Research ArticleCOMPUTER SCIENCE

From damage to discovery via virtual unwrapping: Reading the scroll from En-Gedi

Science Advances  21 Sep 2016:
Vol. 2, no. 9, e1601247
DOI: 10.1126/sciadv.1601247

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Abstract

Computer imaging techniques are commonly used to preserve and share readable manuscripts, but capturing writing locked away in ancient, deteriorated documents poses an entirely different challenge. This software pipeline—referred to as “virtual unwrapping”—allows textual artifacts to be read completely and noninvasively. The systematic digital analysis of the extremely fragile En-Gedi scroll (the oldest Pentateuchal scroll in Hebrew outside of the Dead Sea Scrolls) reveals the writing hidden on its untouchable, disintegrating sheets. Our approach for recovering substantial ink-based text from a damaged object results in readable columns at such high quality that serious critical textual analysis can occur. Hence, this work creates a new pathway for subsequent textual discoveries buried within the confines of damaged materials.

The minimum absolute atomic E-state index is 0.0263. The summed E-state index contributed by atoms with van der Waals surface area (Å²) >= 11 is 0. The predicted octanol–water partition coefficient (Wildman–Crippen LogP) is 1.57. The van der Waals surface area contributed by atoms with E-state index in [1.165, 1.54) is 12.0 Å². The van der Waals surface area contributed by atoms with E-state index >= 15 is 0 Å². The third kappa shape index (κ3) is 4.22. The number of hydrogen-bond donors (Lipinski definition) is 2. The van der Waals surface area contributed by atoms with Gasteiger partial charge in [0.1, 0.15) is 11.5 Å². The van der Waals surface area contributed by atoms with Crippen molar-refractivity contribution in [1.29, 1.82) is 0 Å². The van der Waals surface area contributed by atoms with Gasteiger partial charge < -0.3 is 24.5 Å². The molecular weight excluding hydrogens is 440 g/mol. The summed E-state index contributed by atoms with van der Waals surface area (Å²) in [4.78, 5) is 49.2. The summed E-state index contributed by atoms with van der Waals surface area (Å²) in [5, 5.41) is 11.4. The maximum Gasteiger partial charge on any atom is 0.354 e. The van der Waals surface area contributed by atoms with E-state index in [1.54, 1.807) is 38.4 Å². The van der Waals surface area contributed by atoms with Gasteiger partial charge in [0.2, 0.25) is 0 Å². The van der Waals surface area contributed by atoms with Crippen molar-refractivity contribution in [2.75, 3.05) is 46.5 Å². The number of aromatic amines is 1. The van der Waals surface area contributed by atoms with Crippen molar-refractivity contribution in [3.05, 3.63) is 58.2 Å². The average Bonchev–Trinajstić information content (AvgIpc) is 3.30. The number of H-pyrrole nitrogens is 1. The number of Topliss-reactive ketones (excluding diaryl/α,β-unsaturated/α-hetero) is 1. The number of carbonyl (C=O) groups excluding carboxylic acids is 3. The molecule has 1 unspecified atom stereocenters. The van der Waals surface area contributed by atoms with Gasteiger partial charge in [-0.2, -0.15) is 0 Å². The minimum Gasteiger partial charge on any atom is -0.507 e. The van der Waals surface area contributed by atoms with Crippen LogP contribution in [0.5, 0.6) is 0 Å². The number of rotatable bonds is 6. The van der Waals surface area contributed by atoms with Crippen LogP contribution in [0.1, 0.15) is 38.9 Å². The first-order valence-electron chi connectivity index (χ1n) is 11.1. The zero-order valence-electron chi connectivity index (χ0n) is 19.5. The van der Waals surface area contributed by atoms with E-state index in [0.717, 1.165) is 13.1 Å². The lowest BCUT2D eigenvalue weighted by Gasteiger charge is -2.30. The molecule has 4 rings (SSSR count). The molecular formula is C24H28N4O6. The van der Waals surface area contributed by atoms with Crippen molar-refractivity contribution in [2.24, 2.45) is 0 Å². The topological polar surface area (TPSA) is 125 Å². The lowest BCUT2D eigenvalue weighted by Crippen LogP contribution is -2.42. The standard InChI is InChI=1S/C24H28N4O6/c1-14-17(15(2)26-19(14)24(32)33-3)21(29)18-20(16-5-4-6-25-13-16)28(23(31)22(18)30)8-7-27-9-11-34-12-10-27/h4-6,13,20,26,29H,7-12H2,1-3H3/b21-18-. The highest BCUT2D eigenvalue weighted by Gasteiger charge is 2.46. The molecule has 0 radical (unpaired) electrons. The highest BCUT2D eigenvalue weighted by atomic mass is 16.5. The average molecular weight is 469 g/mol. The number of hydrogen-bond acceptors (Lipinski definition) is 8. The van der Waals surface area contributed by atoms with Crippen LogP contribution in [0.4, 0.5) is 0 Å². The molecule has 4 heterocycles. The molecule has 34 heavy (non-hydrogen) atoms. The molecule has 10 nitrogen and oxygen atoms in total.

Keywords
  • Micro-CT
  • virtual unwrapping
  • segmentation
  • digital restoration
  • visualization
  • digital flattening

This is an open-access article distributed under the terms of the Creative Commons Attribution-NonCommercial license, which permits use, distribution, and reproduction in any medium, so long as the resultant use is not for commercial advantage and provided the original work is properly cited.

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